My previous experiences of Primal Scream live have, admittedly, all been through the television and always seemed a little ropey, but they genuinely surprised me. They had the tent absolutely bouncing and their performance was simply electric. Classics like ‘Loaded’ and ‘Movin’ On Up’ loosened the crowd for a final push a of great songs, including ‘Come Together’ where the audience performed the chorus acapella at least 7 times before Bobby Gillespie dropped the beat for the final time round. Following this was ‘Country Girl’ and finally a triumphant version of ‘Rocks’. I hadn’t given up on Dylan completely however, and managed a couple of runs between the tents managing to catch Bob playing ‘Like A Rolling Stone’ and ‘All Along The Watchtower’. The, by this point, much depleted crowd was doing their best to interject some life with these anthems, but it was all coming from the memory of how the songs should have been played, not how they were being.
Sunday did not start well with Athlete bringing their dull, middle of the road indie to the festival. The band were by a long, long way the worst performance I saw at the whole festival. Perhaps the timing of early on Sunday (hungover) and the weather (wet) didn’t help them. Their set was as weak as the lager on sale, and their sub par Coldplay impression just completely failed to connect. Even triumphant set closer and number four hit in 2004 ‘Wires’ was lacklustre and didn’t wake anyone up from their morning slump. What they desperately needed was some kind of flashing wristbands gimmick to hide their boring performance.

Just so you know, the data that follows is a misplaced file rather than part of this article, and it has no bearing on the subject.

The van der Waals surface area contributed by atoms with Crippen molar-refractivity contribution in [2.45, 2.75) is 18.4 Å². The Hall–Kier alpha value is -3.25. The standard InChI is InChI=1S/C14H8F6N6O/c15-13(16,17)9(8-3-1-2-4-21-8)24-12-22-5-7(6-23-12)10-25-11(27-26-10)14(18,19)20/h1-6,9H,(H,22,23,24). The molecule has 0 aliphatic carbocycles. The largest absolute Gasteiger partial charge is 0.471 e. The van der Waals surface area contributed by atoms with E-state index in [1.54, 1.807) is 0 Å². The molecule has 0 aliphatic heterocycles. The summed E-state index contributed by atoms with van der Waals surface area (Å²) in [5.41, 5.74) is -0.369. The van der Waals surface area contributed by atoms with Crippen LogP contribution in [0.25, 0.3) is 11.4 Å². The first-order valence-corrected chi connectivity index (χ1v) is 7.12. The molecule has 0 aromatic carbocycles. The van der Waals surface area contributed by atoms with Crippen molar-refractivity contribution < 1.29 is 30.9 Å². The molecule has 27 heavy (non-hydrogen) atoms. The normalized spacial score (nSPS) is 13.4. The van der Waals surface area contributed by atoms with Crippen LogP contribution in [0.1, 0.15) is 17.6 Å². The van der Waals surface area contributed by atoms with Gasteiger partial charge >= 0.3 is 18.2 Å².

Making up for this however was Sunday’s highlight King Charles who was an unknown to me before the festival, but I went on the recommendation of several strangers around the arena, and he did not disappoint. Playing a Prince style brand funk pop, he lit up the stage for the whole of his set, which culminated in his cover of ‘We Didn’t Start The Fire’ with updated lyrics for the 21st Century. It is possible however, that I only enjoyed King Charles so much because he wasn’t Athlete.
Gruff Rhys’ successful blend of experimental psychedelia and power pop is a niche market, but he drew a large crowd for the third stage and did not disappoint. As is always a risk with power pop, some songs came off as slightly twee, but Rhys’ “on a different planet” stage manner made up for this. Another stand out moment was Richard Ashcroft, who dutifully went through his hits from the 90s. It was slightly odd hearing his “demonisation of the working class.” rant at the start of ‘Bittersweet Symphony’, which was met with great applause from the very middle class audience who would be commuting back to London after Suede had finished.
Suede have been festival regulars since reforming in 2009 and did exactly what was expected of them in their closing set. The band attracted a decent sized crowd and Brett Anderson gave every ounce of effort possible to entertain. ‘Animal Nitrate’ got the crowd moving early on and they kept going right through to ‘Beautiful Ones’ just before the encore of classics like ‘Saturday Night’ and ‘Still Life’. It was a strong finish to a successful festival, which provided a great mix of music for the fans and a decent alternative to the more commercial events.